New data: old jokes

One of the joys of data science / Big Data / the quantitative turn* in my area is the chance to recycle ancient maths jokes. So, for instance, take this old chestnut:

Theorem: All positive integers are interesting.

Proof: Assume the contrary. If that is the case, there must be an integer x such that x is the smallest integer that is not interesting in any way. But that makes x a pretty interesting number – contradiction! Therefore all positive integers are interesting.

We can apply that to data dredging – the process of ploughing through a large dataset without much of an idea of what you’re looking for, in search of ‘interesting’ findings – along with some mischief about probability, and we get:

Theorem: All data dredging exercises yield interesting findings.

Proof: Assume the contrary. If that is the case, a data dredging exercise x could find no significant correlations despite testing many hundreds, if not thousands of potential correlations. But we’d expect  5% of correlations to be significant at the p < 0.05 level by pure chance. To look so hard and find so few would be extremely unusual. So that would be a pretty interesting finding from exercise x – contradiction! Therefore all data dredging exercises yield interesting findings.

May your data analysis in 2014 be at least that interesting.

* If nobody else has used ‘the quantitative turn’ as a phrase to characterise what’s happening with analytics at the moment, particularly in education, I am totally claiming bagsies. Although actually I’m more keen on an empirical turn than a quantitative one per se.

This work by Doug Clow is copyright but licenced under a Creative Commons BY Licence.
No further permission needed to reuse or remix (with attribution), but it’s nice to be notified if you do use it.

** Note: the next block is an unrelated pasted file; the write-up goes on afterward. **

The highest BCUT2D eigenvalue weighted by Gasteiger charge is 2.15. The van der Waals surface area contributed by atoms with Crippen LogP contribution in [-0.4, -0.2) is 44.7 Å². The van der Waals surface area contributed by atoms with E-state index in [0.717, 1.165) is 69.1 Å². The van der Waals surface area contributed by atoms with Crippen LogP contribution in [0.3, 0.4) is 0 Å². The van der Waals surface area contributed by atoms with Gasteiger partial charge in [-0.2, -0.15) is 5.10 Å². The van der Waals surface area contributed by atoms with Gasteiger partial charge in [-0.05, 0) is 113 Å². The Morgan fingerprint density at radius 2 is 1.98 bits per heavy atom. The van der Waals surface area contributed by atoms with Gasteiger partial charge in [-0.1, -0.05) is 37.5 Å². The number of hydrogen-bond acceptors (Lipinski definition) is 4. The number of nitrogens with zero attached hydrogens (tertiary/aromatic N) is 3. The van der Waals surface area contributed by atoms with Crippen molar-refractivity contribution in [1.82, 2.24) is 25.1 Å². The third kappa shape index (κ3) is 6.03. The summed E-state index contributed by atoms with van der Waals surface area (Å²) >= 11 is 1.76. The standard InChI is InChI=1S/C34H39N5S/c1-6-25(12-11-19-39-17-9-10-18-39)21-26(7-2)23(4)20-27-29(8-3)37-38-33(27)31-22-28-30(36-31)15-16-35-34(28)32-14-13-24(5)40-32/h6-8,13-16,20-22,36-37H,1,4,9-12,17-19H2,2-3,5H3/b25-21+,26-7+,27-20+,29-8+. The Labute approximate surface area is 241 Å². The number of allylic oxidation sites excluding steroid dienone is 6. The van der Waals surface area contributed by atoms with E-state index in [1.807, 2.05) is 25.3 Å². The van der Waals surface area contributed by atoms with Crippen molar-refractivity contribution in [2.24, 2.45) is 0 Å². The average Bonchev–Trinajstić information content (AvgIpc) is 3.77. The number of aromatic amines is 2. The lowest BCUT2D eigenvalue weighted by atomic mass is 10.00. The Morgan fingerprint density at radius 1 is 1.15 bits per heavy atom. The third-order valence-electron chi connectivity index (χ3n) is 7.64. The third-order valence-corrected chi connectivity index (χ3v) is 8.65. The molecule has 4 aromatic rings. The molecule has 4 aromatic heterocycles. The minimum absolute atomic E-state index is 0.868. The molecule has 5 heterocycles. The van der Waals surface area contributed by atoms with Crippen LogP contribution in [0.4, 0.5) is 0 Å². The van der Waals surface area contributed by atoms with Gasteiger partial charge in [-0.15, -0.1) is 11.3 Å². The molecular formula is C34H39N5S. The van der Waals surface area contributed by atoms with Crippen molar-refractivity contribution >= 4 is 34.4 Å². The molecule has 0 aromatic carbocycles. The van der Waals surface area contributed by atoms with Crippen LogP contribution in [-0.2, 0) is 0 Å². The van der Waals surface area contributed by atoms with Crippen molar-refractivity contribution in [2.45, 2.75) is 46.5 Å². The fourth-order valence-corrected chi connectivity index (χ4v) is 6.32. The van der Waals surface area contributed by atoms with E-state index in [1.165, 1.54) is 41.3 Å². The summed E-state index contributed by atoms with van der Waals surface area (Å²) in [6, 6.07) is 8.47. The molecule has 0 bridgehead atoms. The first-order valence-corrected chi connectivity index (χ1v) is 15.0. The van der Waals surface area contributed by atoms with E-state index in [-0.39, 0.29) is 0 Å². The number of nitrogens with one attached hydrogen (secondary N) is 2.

University of Autocomplete

With tuition fees so high, it’s never been more important to give prospective students good information about university. This report is the result of a highly sophisticated social media sentiment mining and semantic content analysis, providing summary overviews. Or, in other words, I put “X is” and “X are” in to Google and picked the things that seemed most helpful from the autocomplete list that popped up. (Previous related work explored the geography of the UK, and human nature. It’s also been used as a source of found poetry.)


Here, for the first time, is Autocomplete University: a comprehensive exploration of the collective Internet view of the university is all its component parts. Universities did reasonably well when this methodology was applied to US States. Sadly, things don’t look quite so rosy for universities themselves. The study found: “The academy is almost here. Academics are jerks.”. There’s a mixed picture for students: “undergraduates are miserable”, but on the other hand “graduates are prepared for the world of work”. Some highlights:

  • Classics is a good degree. Classicists are smart.
  • Biology is destiny. Biologists create zombie cells. Genetics is not an excuse.
  • Psychology is bullshit. Psychologists are least likely to suggest that.
  • Linguistics is hard. Linguists are hot.
  • Dentistry is a bad career. Dentists are sadists.
  • Librarians are hiding something: Library is no longer working.
  • VCs are liars. VCs are not your friends.
  • Research is the door to tomorrow. Door is stuck.
  • Web pages are not responding. Forums are full of idiots. Instant messaging is available only from AOL.

Without further ado, here is the complete report.

Continue reading “University of Autocomplete”